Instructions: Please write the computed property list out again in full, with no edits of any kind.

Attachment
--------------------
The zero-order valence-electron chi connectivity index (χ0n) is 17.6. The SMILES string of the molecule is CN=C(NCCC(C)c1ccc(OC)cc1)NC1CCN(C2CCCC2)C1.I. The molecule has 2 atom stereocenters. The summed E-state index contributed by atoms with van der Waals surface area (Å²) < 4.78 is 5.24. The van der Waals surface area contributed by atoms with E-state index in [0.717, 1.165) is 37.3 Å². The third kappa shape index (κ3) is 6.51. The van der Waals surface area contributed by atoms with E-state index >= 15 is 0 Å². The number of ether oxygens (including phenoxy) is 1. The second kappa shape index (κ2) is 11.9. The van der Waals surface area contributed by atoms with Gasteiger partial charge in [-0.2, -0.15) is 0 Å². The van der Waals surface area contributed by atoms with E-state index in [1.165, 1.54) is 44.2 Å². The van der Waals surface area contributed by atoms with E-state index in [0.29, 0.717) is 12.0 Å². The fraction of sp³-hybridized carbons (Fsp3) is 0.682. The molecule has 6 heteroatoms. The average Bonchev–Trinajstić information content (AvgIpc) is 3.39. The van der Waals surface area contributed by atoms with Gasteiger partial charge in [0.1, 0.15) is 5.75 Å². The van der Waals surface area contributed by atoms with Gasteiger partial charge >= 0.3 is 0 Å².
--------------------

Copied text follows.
The zero-order valence-electron chi connectivity index (χ0n) is 17.6. The SMILES string of the molecule is CN=C(NCCC(C)c1ccc(OC)cc1)NC1CCN(C2CCCC2)C1.I. The molecule has 2 atom stereocenters. The summed E-state index contributed by atoms with van der Waals surface area (Å²) < 4.78 is 5.24. The van der Waals surface area contributed by atoms with E-state index in [0.717, 1.165) is 37.3 Å². The third kappa shape index (κ3) is 6.51. The van der Waals surface area contributed by atoms with E-state index >= 15 is 0 Å². The number of ether oxygens (including phenoxy) is 1. The second kappa shape index (κ2) is 11.9. The van der Waals surface area contributed by atoms with Gasteiger partial charge in [-0.2, -0.15) is 0 Å². The van der Waals surface area contributed by atoms with E-state index in [1.165, 1.54) is 44.2 Å². The van der Waals surface area contributed by atoms with E-state index in [0.29, 0.717) is 12.0 Å². The fraction of sp³-hybridized carbons (Fsp3) is 0.682. The molecule has 6 heteroatoms. The average Bonchev–Trinajstić information content (AvgIpc) is 3.39. The van der Waals surface area contributed by atoms with Gasteiger partial charge in [0.1, 0.15) is 5.75 Å². The van der Waals surface area contributed by atoms with Gasteiger partial charge >= 0.3 is 0 Å².